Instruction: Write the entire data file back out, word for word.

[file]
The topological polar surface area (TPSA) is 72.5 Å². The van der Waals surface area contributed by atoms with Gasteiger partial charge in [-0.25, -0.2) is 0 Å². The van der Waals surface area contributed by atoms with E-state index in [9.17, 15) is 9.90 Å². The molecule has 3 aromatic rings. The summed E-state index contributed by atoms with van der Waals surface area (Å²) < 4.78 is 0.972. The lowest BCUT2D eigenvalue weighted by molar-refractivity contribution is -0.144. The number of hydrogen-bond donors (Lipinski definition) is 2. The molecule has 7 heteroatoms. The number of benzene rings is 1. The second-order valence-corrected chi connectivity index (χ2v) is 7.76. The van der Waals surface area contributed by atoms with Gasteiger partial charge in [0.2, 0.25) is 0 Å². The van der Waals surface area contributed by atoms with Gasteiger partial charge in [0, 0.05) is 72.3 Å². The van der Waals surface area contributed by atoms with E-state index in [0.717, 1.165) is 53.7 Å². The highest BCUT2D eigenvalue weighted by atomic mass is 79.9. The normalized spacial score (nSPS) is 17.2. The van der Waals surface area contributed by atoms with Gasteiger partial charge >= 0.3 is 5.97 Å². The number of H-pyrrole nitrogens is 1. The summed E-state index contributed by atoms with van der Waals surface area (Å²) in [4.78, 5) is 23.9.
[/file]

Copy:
The topological polar surface area (TPSA) is 72.5 Å². The van der Waals surface area contributed by atoms with Gasteiger partial charge in [-0.25, -0.2) is 0 Å². The van der Waals surface area contributed by atoms with E-state index in [9.17, 15) is 9.90 Å². The molecule has 3 aromatic rings. The summed E-state index contributed by atoms with van der Waals surface area (Å²) < 4.78 is 0.972. The lowest BCUT2D eigenvalue weighted by molar-refractivity contribution is -0.144. The number of hydrogen-bond donors (Lipinski definition) is 2. The molecule has 7 heteroatoms. The number of benzene rings is 1. The second-order valence-corrected chi connectivity index (χ2v) is 7.76. The van der Waals surface area contributed by atoms with Gasteiger partial charge in [0.2, 0.25) is 0 Å². The van der Waals surface area contributed by atoms with Gasteiger partial charge in [0, 0.05) is 72.3 Å². The van der Waals surface area contributed by atoms with E-state index in [0.717, 1.165) is 53.7 Å². The highest BCUT2D eigenvalue weighted by atomic mass is 79.9. The normalized spacial score (nSPS) is 17.2. The van der Waals surface area contributed by atoms with Gasteiger partial charge >= 0.3 is 5.97 Å². The number of H-pyrrole nitrogens is 1. The summed E-state index contributed by atoms with van der Waals surface area (Å²) in [4.78, 5) is 23.9.